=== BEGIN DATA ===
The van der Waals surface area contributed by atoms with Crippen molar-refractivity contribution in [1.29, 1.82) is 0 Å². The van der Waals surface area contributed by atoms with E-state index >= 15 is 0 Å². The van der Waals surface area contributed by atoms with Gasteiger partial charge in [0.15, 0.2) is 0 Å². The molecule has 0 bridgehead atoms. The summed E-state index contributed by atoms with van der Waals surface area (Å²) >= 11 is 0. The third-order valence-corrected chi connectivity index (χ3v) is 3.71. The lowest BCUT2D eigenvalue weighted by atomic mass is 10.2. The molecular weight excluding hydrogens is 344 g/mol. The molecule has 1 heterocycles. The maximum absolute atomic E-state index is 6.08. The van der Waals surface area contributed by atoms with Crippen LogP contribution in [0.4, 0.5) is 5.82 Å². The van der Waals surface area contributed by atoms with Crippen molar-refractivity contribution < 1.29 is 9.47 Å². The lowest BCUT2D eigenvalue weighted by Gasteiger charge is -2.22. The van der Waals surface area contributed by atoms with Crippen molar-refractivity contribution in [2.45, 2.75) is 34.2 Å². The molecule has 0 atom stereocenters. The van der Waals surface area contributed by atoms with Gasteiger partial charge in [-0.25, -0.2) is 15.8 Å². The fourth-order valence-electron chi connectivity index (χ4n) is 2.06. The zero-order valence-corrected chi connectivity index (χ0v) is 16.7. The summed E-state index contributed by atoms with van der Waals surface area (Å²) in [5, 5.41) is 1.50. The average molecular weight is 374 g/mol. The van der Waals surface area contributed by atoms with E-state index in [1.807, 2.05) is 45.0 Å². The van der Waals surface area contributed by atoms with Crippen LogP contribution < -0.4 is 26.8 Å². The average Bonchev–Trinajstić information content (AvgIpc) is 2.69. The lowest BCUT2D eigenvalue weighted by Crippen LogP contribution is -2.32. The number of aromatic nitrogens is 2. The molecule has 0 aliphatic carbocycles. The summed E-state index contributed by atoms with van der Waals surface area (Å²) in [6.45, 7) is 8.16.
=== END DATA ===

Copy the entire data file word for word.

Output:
The van der Waals surface area contributed by atoms with Crippen molar-refractivity contribution in [1.29, 1.82) is 0 Å². The van der Waals surface area contributed by atoms with E-state index >= 15 is 0 Å². The van der Waals surface area contributed by atoms with Gasteiger partial charge in [0.15, 0.2) is 0 Å². The molecule has 0 bridgehead atoms. The summed E-state index contributed by atoms with van der Waals surface area (Å²) >= 11 is 0. The third-order valence-corrected chi connectivity index (χ3v) is 3.71. The lowest BCUT2D eigenvalue weighted by atomic mass is 10.2. The molecular weight excluding hydrogens is 344 g/mol. The molecule has 1 heterocycles. The maximum absolute atomic E-state index is 6.08. The van der Waals surface area contributed by atoms with Crippen LogP contribution in [0.4, 0.5) is 5.82 Å². The van der Waals surface area contributed by atoms with Crippen molar-refractivity contribution < 1.29 is 9.47 Å². The lowest BCUT2D eigenvalue weighted by Gasteiger charge is -2.22. The van der Waals surface area contributed by atoms with Crippen molar-refractivity contribution in [2.45, 2.75) is 34.2 Å². The molecule has 0 atom stereocenters. The van der Waals surface area contributed by atoms with Gasteiger partial charge in [-0.25, -0.2) is 15.8 Å². The fourth-order valence-electron chi connectivity index (χ4n) is 2.06. The zero-order valence-corrected chi connectivity index (χ0v) is 16.7. The summed E-state index contributed by atoms with van der Waals surface area (Å²) in [5, 5.41) is 1.50. The average molecular weight is 374 g/mol. The van der Waals surface area contributed by atoms with E-state index in [1.807, 2.05) is 45.0 Å². The van der Waals surface area contributed by atoms with Crippen LogP contribution < -0.4 is 26.8 Å². The average Bonchev–Trinajstić information content (AvgIpc) is 2.69. The lowest BCUT2D eigenvalue weighted by Crippen LogP contribution is -2.32. The number of aromatic nitrogens is 2. The molecule has 0 aliphatic carbocycles. The summed E-state index contributed by atoms with van der Waals surface area (Å²) in [6.45, 7) is 8.16.